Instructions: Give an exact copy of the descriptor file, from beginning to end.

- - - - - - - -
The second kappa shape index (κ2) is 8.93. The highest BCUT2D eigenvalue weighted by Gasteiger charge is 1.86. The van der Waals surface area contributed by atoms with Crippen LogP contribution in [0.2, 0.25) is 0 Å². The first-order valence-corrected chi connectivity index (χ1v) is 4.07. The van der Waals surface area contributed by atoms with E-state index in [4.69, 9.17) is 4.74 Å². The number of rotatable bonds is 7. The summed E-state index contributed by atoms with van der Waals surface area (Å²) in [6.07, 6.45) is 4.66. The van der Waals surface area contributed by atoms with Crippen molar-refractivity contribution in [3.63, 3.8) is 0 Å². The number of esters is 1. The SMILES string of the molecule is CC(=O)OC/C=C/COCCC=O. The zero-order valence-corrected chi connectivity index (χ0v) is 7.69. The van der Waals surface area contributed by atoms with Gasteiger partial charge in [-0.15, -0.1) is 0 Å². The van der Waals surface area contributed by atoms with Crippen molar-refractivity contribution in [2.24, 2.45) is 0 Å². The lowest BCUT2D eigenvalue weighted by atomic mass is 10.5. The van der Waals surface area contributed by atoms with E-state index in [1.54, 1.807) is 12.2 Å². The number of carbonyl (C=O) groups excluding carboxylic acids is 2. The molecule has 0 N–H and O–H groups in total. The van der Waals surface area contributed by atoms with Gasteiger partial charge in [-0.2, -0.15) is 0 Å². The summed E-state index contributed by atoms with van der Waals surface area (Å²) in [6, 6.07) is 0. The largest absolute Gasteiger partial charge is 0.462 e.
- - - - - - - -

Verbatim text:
The second kappa shape index (κ2) is 8.93. The highest BCUT2D eigenvalue weighted by Gasteiger charge is 1.86. The van der Waals surface area contributed by atoms with Crippen LogP contribution in [0.2, 0.25) is 0 Å². The first-order valence-corrected chi connectivity index (χ1v) is 4.07. The van der Waals surface area contributed by atoms with E-state index in [4.69, 9.17) is 4.74 Å². The number of rotatable bonds is 7. The summed E-state index contributed by atoms with van der Waals surface area (Å²) in [6.07, 6.45) is 4.66. The van der Waals surface area contributed by atoms with Crippen molar-refractivity contribution in [3.63, 3.8) is 0 Å². The number of esters is 1. The SMILES string of the molecule is CC(=O)OC/C=C/COCCC=O. The zero-order valence-corrected chi connectivity index (χ0v) is 7.69. The van der Waals surface area contributed by atoms with Gasteiger partial charge in [-0.15, -0.1) is 0 Å². The van der Waals surface area contributed by atoms with Crippen molar-refractivity contribution in [2.24, 2.45) is 0 Å². The lowest BCUT2D eigenvalue weighted by atomic mass is 10.5. The van der Waals surface area contributed by atoms with E-state index in [1.54, 1.807) is 12.2 Å². The number of carbonyl (C=O) groups excluding carboxylic acids is 2. The molecule has 0 N–H and O–H groups in total. The van der Waals surface area contributed by atoms with Gasteiger partial charge in [-0.2, -0.15) is 0 Å². The summed E-state index contributed by atoms with van der Waals surface area (Å²) in [6, 6.07) is 0. The largest absolute Gasteiger partial charge is 0.462 e.